Flavour fusions of cherry pie and rich plums with subtle undertones of anise work their magic to create a dramatic taste sensation that will last long after your final sip. Nebbiolo is a grape that has been around since the 13th century, so if you’ve yet to try a bottle, there’s no time like the present.

Pinot Noir

Pinot Noir is another favourite for red wine enthusiasts. Although the grape itself is fairly difficult to cultivate, it grows successfully in Bourgogne, France and there’s definitely something to be said about those wines that originate in Austria, the states of California and Oregon in the US, and New Zealand.

The overall structure of Pinot Noir is gentle, light and refreshing. The tannins are extremely gentle and the scents are full of life. On the palate, you’ll experience a fruit filled infusion with a combination of cherries, strawberries and plums. Wine connoisseurs will detect underlying tones of leaf tea, moist earth, and occasionally subtle hints of leather.

Sangiovese

Sangiovese is a red wine grape that’s grown in Italy. Due to the versatility of the grape, there are many variations that have adapted to suit their surroundings throughout Italy, which results in dramatically different tasting wines.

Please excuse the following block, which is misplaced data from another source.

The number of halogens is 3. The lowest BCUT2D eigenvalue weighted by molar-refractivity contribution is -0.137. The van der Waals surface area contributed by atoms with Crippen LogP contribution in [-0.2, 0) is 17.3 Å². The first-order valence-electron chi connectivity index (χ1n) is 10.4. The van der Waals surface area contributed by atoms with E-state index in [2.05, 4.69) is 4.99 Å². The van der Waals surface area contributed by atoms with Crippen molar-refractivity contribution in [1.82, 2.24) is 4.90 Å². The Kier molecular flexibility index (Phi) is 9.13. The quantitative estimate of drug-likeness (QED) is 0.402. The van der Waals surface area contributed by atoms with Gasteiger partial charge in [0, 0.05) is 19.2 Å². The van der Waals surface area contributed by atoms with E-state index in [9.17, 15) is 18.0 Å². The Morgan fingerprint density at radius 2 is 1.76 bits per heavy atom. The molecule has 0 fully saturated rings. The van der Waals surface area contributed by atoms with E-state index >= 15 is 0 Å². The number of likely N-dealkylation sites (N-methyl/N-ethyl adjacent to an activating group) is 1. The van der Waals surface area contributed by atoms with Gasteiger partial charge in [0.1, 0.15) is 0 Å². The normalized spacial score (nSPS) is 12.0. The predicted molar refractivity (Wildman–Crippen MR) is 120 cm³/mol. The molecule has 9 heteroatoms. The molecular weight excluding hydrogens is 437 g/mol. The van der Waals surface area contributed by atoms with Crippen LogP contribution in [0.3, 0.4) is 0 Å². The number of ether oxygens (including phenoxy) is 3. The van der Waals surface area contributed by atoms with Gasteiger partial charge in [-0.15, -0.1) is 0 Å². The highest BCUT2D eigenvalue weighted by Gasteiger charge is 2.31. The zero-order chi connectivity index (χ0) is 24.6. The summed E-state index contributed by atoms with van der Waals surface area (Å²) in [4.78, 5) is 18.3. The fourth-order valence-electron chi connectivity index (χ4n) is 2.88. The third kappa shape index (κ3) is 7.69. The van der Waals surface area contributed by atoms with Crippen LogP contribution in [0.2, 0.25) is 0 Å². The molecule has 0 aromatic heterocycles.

Sangiovese is a savoury wine that presents a couple of general fundamental characteristics. No matter where the grapes originate, Sangiovese wine features prominent flavours of cherry and subtle essences of tomato. However the accompanying flavours can sway between earthy and rural, and full and fruity depending on where the wine originated.

Shiraz

Shiraz is another go-to for red wine fanatics. Shiraz grapes grow to their best potential in California (US), areas of Australia, and of course, in France’s Rhône Valley.

The aromas and flavours envelop wild black fruits like blackcurrants. Shiraz grapes help to create red wines that are full of spice and body. Some of the flavours that can be achieved with exceptional Shiraz grapes are unrivalled.

Zinfandel

Zinfandel is a great transitional choice for those who are new to red wine. California is the place where the Zinfandel grape originated, although it’s now cultivated all along the west coast of USA, as well as in Australia, Italy and other locations across the globe.

Some vineyards produce fairly rustic wines with subtle flavours of spice. Other Zinfandels can be lively and heavily flavoured with raspberries. This fruity, fragrant red is packed with tannins, and a powerful, spicy edge.

Frog's Leap Cellars, Zinfandel 2012
Frog's Leap Cellars, Zinfandel 2012

Fortnum & Mason